Can I leave the person I’m caring for home alone?

Can I leave the person I’m caring for home alone?

Like many caregivers, most likely you are continually looking for answers to some very tough caregiver questions like, "Can I leave the person in my care alone?"

Leaving a person alone guidelines are difficult to find, yet, it's hard (if not impossible!) to be with the person we are caring for 24/7.

Many caregivers may feel guilty that they have to leave, but it is something that is unavoidable.

Whether you need to run errands, look after your own family, go to work, or take a break, sometimes you need to be away from the person you are caring for. Many caregivers may feel guilty that they have to leave, but it is something that is unavoidable.

The best things you can do are:

  • Ensure that the person you're caring for is safe to be left alone
  • And if not, find the proper assistance to be there for them when you do need to step out

But what if you aren't sure if it is safe to leave them on their own?

Take a look at the caregiver questions you should ask, outlined below, plus the suggested guidelines that will help you decide. If the person you are caring for meets these criteria, you should feel comfortable in leaving them at home on their own. 

Caregiver questions to ask

Can they use the phone to call for help if necessary?

A cordless phone or cell phone makes it easy for the person to carry it around with them at all times. If they're more comfortable with using a traditional wired phone, make sure they know where each one is in the house, and that they can access it and know how to use it. Provide a list of emergency contacts, including your own, just in case.

For people who are forgetful or unlikely to carry a phone on them, home monitoring devices are a possible option. Getting a home monitoring device that they can wear and press a button for assistance, would help to ensure they can notify someone quickly if they do need help.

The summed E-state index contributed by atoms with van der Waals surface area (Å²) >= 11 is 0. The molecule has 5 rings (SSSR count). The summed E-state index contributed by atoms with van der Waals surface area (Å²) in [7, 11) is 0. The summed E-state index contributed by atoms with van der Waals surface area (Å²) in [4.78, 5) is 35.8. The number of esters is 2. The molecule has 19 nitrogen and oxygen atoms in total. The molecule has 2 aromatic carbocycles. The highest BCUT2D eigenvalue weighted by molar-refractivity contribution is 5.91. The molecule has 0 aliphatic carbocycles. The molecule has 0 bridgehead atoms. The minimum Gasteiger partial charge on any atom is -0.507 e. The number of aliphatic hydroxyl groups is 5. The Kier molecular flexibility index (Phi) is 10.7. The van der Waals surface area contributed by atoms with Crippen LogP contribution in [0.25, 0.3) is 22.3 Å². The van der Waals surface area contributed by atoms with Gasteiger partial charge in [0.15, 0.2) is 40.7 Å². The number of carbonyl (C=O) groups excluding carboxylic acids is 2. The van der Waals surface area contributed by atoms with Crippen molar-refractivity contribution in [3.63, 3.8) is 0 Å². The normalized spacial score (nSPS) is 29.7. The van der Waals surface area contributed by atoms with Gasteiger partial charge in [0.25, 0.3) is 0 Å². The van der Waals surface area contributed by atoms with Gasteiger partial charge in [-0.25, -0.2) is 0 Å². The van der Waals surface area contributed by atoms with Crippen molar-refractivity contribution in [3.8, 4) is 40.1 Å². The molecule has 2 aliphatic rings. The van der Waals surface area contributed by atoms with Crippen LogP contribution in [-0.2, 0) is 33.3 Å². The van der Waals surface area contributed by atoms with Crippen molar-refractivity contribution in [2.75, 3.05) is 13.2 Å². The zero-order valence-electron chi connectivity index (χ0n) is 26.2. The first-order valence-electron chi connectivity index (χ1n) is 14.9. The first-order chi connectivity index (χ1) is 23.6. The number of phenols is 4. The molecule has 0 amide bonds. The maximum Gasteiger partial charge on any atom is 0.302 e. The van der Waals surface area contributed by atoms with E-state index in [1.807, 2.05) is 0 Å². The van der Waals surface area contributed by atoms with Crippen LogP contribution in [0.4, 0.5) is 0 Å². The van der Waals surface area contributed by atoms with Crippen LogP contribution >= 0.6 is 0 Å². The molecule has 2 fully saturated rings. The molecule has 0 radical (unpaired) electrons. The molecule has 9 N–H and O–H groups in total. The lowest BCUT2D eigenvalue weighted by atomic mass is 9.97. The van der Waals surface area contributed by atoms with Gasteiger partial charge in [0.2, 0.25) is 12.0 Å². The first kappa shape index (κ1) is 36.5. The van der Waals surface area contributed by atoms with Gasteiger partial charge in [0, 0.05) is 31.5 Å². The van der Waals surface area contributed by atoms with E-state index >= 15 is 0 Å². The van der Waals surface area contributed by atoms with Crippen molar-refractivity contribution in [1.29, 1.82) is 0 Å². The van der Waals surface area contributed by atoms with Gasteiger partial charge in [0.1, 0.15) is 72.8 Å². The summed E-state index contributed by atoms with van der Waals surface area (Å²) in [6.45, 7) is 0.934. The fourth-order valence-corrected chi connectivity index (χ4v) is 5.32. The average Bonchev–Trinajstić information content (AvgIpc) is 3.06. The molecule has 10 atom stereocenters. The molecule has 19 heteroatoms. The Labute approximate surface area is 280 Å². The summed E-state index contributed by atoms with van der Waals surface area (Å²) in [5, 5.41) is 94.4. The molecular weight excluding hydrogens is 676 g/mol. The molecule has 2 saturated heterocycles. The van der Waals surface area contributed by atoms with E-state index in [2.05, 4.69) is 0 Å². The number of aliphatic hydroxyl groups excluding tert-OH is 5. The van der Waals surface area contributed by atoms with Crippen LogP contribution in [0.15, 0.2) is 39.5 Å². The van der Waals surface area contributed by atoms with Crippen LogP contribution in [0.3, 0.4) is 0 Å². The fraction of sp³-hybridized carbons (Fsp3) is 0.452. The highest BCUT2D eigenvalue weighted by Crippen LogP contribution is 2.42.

Do they feel comfortable with being left alone?

Make sure the person in your care truly feels comfortable with this temporary arrangement before you leave. Be sensitive to whether the person seems comfortable being left alone or not. It is possible they may not want to impose or worry you and due to this, might say they are comfortable when in fact they're not. 

Try asking specific questions to be sure they are comfortable.  Try asking them what their plans are for while you are gone, and then based on what they say, you can follow up by asking specific questions about certain tasks.

Here's an example of how the dialogue might go:

Caregiver – "What are your plans for this afternoon?"

Care Person – "I am going to watch television until you get back."

Caregiver – "Do you feel comfortable if you need to get up to get a drink or use the washroom?"

Judging their answers to these questions will help you get a better sense of if they feel comfortable or not.

If you sense that they're not okay with being left alone, there are a few options. For example:

  • You could make arrangements with a friend, family member or neighbour to be there or drop in while you are gone.
  • Or, you could make arrangements for home care or a virtual visit.